Arise with the sunrise, as per usual, and leave the so-and-so hotel in so-and-so town. in just one or two days we would be in panji in goa. if we were to meet the alscasians, we would have to hurry. we made good time in the morning, cover about 30km in two hours. we managed to convine one of the three-wheeled truck wallas to give us a ride in the bed of his vehicle and covered about 15km before being dropped in the historic city of Savantvadi. ithe beautiful town is situated around a lake with many shops, fine bridges and old fortifications. if you have the time, stop over. worth a tourist photo or two.
from there, the weather had heated up, so the ride got much tougher. fortunately we hit a big hill and after some rugged climbing, hit the top and began the cruise down. zipping through the narrow bends of the downhill pass brought a welcome breeze to our sun-scorched bodies and we spent several minutes relishing the feeling as we dodged fully-laden trucks, motorcycles, potholes and monkeys on the road. seriously, folks: if you have the means, you must come bike the western ghats. the insane up hills are worth it for the equally insane downhills. do as i say, not as i do - wear a helmet.
unfortunately, the other side of the hill was even hotter. as we battled ever-rising heat with ever decreasing shade, we pumped the pedals to blow through a series of small towns before enthusiatic holi participants could get their toxin-stained little mits on us. we cross the border into goa about 13:00. no shade, few trees and a searing 95 degree heat meant we were in for a tough ride, slow going and potentially dangerous camping. being a tent with unguarded bikes in a snady expanse is a good way to attract snakes, bugs and bandits - a term i had never heard used seriously or literally until i came here.
fortunately, we flagged downa goods carrier truck. a couple of young guys let us stow the bikes above the cab, as we rode inside with the bags. they took us the remaining 40km to panaji, but not before we were stopped at a police check point and your old pal drew was called in to talk to the cops. i spent a tense 10 seconds staring at an indian police customs agent- nototriously corrupt dudes - hastily answering questions before he asked the truckers for 50Rs in "baksheesh" (bribe) before letting us go. whew.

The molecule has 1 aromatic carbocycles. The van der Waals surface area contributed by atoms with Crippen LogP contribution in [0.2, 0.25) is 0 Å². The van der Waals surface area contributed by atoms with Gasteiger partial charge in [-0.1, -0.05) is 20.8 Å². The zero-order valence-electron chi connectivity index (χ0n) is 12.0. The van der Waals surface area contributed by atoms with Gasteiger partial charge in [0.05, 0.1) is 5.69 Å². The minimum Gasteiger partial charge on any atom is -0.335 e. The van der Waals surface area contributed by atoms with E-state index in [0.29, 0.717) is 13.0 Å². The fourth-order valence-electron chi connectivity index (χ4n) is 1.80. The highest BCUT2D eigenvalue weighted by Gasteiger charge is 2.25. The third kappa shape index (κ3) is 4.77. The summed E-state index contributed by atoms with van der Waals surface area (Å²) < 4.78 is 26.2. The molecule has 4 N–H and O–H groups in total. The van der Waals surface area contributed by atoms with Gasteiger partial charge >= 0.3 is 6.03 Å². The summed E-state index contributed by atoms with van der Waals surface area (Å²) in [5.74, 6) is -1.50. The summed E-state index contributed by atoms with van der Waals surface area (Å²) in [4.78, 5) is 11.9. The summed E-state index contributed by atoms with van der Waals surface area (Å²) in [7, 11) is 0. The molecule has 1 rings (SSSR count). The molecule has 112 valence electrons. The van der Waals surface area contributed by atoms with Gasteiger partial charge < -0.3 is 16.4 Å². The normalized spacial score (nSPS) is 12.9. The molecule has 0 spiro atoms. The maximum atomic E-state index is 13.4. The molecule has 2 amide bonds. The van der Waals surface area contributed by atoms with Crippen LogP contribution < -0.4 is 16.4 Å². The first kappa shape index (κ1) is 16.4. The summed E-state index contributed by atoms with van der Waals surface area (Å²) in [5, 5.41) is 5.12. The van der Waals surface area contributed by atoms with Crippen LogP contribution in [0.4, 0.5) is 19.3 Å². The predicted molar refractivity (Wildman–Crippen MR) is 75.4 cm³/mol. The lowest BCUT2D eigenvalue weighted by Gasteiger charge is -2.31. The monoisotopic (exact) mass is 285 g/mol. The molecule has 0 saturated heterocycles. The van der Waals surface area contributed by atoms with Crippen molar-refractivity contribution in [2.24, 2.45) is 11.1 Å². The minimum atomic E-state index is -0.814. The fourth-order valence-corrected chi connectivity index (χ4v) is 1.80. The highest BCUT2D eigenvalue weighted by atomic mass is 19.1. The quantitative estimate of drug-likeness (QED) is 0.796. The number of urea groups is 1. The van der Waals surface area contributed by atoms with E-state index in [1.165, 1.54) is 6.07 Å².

in the end, the truckers were nice guys but their one long nail, gaunt looks and insistence that we pay them more than the ride was worth left us feeling a bit uneasy. to be honest, they are probably only slightly crooked, like much of the infastructure of the country. we arrived safely and reminded ourselves that even though things were fine and safe, in teh future we should barter more and discuss pricing and stuff up front. back-ending your transactions is a good way to get overcharged. there was never any fear that these guys would harm us or steal outright from us - that sort of thing is extremely rare here. but still, be careful. again, do as i say, not as i do - i trust myself and i trust eliot so i know that in a scrap, we'll deal and be fine. but in your travels, exercise caution when doing dumb gringo stuff like taking a ride with strangers.
a new lesson learned, we loaded up and headed into panaji. the former protuguese stronghold feels just like a tiny european town, complete with tiles rooftop cafes, winding streets and a heavily trafficed waterfront. finding a great room (Rs.600 for two nights! safe, secure, great windows, good beds - tourism definetly drives prices down!), we spent the night visiting a book store, watching a thousand-person street festival and then heading back to the room for a kingfisher, a little BBC world service (such a a treat!) and a good rest. i nod off to the breeze billowing our curtain, the sounds of the city dying under the police curfew and the knowledge that tomorrow, for the first time the trip started, i can sleep in ...